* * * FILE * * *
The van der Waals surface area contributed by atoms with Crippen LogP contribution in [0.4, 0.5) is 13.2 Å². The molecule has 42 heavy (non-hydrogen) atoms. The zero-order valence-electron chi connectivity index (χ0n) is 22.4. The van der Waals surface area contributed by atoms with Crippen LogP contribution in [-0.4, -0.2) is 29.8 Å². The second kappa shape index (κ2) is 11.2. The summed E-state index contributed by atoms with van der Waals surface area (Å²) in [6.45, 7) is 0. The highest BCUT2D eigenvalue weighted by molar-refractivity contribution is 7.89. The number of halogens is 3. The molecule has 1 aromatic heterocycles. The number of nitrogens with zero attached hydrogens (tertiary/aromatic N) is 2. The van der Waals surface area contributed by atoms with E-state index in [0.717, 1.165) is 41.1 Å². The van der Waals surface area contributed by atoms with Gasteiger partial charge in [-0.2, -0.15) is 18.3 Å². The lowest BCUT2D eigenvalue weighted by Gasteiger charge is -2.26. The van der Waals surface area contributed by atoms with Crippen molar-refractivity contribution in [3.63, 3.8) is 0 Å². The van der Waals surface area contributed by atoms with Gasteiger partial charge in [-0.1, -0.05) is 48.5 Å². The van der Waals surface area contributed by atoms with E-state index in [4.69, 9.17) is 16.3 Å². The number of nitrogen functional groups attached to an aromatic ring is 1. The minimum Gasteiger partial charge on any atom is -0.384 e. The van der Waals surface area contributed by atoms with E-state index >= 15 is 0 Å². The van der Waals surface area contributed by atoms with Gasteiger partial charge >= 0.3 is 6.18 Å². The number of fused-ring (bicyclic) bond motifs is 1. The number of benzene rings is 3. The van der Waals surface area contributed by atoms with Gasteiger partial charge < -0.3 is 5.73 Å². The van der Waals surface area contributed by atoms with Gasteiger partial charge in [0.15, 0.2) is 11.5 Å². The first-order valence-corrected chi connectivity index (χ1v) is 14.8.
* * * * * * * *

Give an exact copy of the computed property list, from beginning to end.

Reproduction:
The van der Waals surface area contributed by atoms with Crippen LogP contribution in [0.4, 0.5) is 13.2 Å². The molecule has 42 heavy (non-hydrogen) atoms. The zero-order valence-electron chi connectivity index (χ0n) is 22.4. The van der Waals surface area contributed by atoms with Crippen LogP contribution in [-0.4, -0.2) is 29.8 Å². The second kappa shape index (κ2) is 11.2. The summed E-state index contributed by atoms with van der Waals surface area (Å²) in [6.45, 7) is 0. The highest BCUT2D eigenvalue weighted by molar-refractivity contribution is 7.89. The number of halogens is 3. The molecule has 1 aromatic heterocycles. The number of nitrogens with zero attached hydrogens (tertiary/aromatic N) is 2. The van der Waals surface area contributed by atoms with E-state index in [0.717, 1.165) is 41.1 Å². The van der Waals surface area contributed by atoms with Gasteiger partial charge in [-0.2, -0.15) is 18.3 Å². The lowest BCUT2D eigenvalue weighted by Gasteiger charge is -2.26. The van der Waals surface area contributed by atoms with Crippen molar-refractivity contribution in [3.63, 3.8) is 0 Å². The van der Waals surface area contributed by atoms with Gasteiger partial charge in [-0.1, -0.05) is 48.5 Å². The van der Waals surface area contributed by atoms with E-state index in [4.69, 9.17) is 16.3 Å². The number of nitrogen functional groups attached to an aromatic ring is 1. The minimum Gasteiger partial charge on any atom is -0.384 e. The van der Waals surface area contributed by atoms with E-state index >= 15 is 0 Å². The van der Waals surface area contributed by atoms with Gasteiger partial charge >= 0.3 is 6.18 Å². The number of fused-ring (bicyclic) bond motifs is 1. The number of benzene rings is 3. The van der Waals surface area contributed by atoms with Gasteiger partial charge < -0.3 is 5.73 Å². The van der Waals surface area contributed by atoms with Gasteiger partial charge in [0.15, 0.2) is 11.5 Å². The first-order valence-corrected chi connectivity index (χ1v) is 14.8.